The DVDVideoSoft system gives you free downloads in just about any style you might need. It’s an easier YouTube video downloader that consists of only three different steps. The system is older than some because it’s more than ten years old and it provides some of the best quality you could want. It’s available to be used on both PC and Mac computers, which gives you the level of versatility and flexibility that you’re looking for before you even get started. Plus, you can get a range of different options or different formatting features to the videos that you want to download.
If you deal with videos professionally and need to be in constant collaboration with clients and colleagues, Google Drive can’t be beaten to backup videos. Its integrated file sharing option is a breeze to use, and all you or anyone you share your files with requires is a Gmail account (and let’s be honest here, who doesn’t have a Gmail account these days?).
No honorable mentions this week, as the nominations dropped off pretty sharply from these five. Some of you pointed to your own kind of franken-backup solution that made use of traditional cloud storage services like Dropbox and Google Drive in addition with desktop utilities and clients that can automatically copy whatever you want from your computer to specified files and folders in those services, which is a great option if you want the absolute ultimate in control.
Multi-lingual 4K Video Downloader (4KVD) is frequently updated and features clear download links on the program's website; no ad traps here. The software does what it advertises in a simple interface: grabs videos up to 8K in quality and downloads to plenty of formats. Just copy a YouTube URL and click the Paste Link button to get started. 4KVD will even grab subtitles, entire playlists, and all the videos in a channel to which you subscribe. The sites supported are limited to the big names like YouTube, Vimeo, Facebook, and a few others, but covers most of what you need.
This is a Chrome extension that actually works from the Web Store—because it doesn't let you download YouTube videos. It time marks snippets you can share (only from YouTube). First create an account and log in. The extensions icon turns green on a YouTube page—click it to create the times you want, and they are then saved and easily shared; the viewer goes back to YouTube and sees what you specify. It's not really close to saving a video for your offline use, but could be useful in certain circumstances.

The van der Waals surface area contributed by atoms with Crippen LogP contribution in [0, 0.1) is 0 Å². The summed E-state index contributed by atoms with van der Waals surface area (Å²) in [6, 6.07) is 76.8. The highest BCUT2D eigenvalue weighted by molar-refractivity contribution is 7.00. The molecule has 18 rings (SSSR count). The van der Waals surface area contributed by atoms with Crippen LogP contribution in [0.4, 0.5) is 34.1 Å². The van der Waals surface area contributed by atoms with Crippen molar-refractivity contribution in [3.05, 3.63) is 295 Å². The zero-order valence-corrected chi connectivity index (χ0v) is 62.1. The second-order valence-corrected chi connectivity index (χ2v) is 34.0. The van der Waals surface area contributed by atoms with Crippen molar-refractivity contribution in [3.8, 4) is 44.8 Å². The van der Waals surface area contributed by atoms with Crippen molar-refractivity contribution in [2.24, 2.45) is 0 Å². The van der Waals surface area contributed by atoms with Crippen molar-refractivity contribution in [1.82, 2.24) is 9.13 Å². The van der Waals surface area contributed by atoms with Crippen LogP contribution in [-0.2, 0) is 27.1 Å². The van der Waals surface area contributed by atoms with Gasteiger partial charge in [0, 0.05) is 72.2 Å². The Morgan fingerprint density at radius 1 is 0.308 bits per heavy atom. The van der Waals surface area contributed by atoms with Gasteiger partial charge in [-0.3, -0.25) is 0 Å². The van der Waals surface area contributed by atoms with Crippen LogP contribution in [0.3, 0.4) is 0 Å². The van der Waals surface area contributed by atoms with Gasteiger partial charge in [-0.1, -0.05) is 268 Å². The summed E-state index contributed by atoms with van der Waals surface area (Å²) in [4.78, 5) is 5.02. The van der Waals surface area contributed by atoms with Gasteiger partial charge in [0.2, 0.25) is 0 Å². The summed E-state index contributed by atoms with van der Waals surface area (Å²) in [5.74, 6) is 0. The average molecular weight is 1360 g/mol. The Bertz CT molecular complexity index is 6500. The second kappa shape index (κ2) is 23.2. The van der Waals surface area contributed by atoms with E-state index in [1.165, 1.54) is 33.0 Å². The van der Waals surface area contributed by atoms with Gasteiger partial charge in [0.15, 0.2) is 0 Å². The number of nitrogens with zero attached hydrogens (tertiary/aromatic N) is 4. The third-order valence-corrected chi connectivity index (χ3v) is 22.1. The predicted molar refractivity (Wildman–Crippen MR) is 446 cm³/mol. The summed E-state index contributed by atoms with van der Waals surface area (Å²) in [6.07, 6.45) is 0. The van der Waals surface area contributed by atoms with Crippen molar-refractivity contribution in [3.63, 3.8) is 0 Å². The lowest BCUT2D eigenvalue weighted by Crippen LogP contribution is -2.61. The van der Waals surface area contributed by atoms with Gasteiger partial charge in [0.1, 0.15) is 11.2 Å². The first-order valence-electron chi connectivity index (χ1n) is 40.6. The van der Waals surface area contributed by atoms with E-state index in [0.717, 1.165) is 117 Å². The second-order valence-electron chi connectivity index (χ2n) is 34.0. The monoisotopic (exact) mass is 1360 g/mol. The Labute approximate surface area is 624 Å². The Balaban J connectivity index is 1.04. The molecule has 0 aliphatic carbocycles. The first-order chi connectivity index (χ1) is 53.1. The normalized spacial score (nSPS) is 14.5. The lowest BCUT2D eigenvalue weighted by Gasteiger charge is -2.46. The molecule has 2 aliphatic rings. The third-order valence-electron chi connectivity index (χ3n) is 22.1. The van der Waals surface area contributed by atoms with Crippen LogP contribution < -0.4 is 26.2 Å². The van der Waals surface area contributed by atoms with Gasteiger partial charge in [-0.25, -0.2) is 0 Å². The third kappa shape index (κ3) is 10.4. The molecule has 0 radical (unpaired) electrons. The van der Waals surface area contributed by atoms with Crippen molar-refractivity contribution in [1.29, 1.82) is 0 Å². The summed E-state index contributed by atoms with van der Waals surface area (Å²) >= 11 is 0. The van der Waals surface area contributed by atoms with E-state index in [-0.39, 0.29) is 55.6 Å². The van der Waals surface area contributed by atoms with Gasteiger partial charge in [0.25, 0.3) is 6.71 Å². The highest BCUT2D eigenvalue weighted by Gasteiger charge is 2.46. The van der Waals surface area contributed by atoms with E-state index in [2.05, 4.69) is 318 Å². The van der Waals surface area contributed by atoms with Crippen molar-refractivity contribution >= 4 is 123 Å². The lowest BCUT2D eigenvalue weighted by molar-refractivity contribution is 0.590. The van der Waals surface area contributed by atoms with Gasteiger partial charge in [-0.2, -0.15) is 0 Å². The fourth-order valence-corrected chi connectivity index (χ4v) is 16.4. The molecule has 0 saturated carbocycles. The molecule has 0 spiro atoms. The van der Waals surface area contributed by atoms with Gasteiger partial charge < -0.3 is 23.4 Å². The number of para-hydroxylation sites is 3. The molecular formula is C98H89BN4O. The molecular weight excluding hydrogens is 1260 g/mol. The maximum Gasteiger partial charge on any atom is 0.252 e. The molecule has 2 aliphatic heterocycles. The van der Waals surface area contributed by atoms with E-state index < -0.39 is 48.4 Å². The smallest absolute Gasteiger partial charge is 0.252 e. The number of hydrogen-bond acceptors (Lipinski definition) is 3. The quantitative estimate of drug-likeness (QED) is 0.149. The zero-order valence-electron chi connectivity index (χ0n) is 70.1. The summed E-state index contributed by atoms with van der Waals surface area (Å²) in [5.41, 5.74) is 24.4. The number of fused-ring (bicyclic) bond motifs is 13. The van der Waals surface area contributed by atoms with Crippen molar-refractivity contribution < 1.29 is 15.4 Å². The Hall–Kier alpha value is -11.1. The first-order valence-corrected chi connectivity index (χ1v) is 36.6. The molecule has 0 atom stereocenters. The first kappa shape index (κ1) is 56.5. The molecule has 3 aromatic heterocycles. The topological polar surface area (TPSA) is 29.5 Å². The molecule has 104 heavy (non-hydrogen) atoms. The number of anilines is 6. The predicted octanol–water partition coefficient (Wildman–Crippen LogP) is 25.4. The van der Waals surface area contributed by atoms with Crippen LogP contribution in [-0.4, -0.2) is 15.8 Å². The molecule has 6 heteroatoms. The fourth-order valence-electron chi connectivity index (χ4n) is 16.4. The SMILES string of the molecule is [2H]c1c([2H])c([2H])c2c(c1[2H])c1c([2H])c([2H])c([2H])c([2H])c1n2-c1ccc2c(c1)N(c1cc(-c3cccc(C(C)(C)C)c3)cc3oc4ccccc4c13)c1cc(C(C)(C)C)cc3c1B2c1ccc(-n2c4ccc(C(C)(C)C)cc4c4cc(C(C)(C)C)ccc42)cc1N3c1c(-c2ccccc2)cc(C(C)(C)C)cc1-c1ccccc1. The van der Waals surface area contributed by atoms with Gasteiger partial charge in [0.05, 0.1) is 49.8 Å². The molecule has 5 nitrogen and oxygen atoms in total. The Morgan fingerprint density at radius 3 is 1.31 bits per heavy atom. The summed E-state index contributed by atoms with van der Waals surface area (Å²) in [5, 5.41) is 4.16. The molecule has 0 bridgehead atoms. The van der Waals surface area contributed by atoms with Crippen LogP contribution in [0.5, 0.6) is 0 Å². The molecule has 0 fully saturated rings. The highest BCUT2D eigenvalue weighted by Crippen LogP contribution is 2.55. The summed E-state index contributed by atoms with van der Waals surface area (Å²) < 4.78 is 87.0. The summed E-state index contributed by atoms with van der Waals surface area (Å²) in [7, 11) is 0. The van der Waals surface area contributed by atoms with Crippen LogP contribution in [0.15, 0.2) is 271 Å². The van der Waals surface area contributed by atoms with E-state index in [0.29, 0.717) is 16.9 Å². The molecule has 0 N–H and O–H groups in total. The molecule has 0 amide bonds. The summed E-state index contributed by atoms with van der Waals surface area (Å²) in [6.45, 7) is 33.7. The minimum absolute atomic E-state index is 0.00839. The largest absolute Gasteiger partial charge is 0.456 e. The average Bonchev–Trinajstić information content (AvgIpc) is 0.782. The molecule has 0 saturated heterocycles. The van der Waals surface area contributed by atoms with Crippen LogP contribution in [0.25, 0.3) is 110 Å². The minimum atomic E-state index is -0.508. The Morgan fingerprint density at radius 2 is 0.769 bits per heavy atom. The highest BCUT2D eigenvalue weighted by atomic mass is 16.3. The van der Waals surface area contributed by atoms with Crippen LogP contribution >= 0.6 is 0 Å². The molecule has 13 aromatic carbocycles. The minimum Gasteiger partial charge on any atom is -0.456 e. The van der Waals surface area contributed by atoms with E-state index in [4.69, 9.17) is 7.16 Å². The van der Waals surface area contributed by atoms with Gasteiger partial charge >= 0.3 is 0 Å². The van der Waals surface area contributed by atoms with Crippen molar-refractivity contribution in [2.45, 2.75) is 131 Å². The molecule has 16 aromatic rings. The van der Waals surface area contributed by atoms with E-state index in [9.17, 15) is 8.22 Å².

5K Player also features DLNA server playback so videos you grab can be watched on any devices on your home supporting DLNA network; it supports AirPlay for quick playback to supported devices. Pick a video in the library and you can do a quick conversion to MP4, MP3, or even ACC (an audio format preferred by iOS devices). The player didn't like playing back the overly large 4K file though and experienced buffering issues—VLC didn't have any problem with the same file. Ultimately, there's a lot to like about 5K Player, from the price to the features, especially if you look at them as extras on a downloader. But the interface and playback issues may have you looking elsewhere.
If you think of video files and Cloud storage, your mind will probably jump to slow upload times and costly storage space. This doesn’t have to be the case. Whether you’re looking to share home movie files with family members or are making a slew of promotional videos for your latest client, there’s a backup provider that meets your individual video-related needs – and this list is a good place to start looking!
If you’re in a place where you don’t really have internet, but you don’t want to use up the data that’s still available on your mobile device you can still get access to the information that you want. Downloading and watching videos can eat away a lot of data from your phone plan or it could take up a whole lot of bandwidth that you really don’t want to be using. Instead, you could have the video already downloaded and ready to play without you having to continue using up the data.
When it’s time to get started, you have to decide whether you want the free version or the pro version that offers a few extra features. From there, you put the URL for the YouTube video or channel that you want to download directly into the link box and select the resolution that you want. You get to pick the outputs, the place to save the information, the subtitle languages and all of the other important features and then you click the button to download. From there, you’re going to be ready to start listening and watching your favorite shows.
BackBlaze doesn't have an offline component, so you'll have to handle that yourself, but it's by far one of the most affordable options on the market. Accounts are $5/mo (you get a break if you pay up front for one or two years), and you can add more computers to the same account for another $5/mo. You can read more about Backblaze's pricing options here.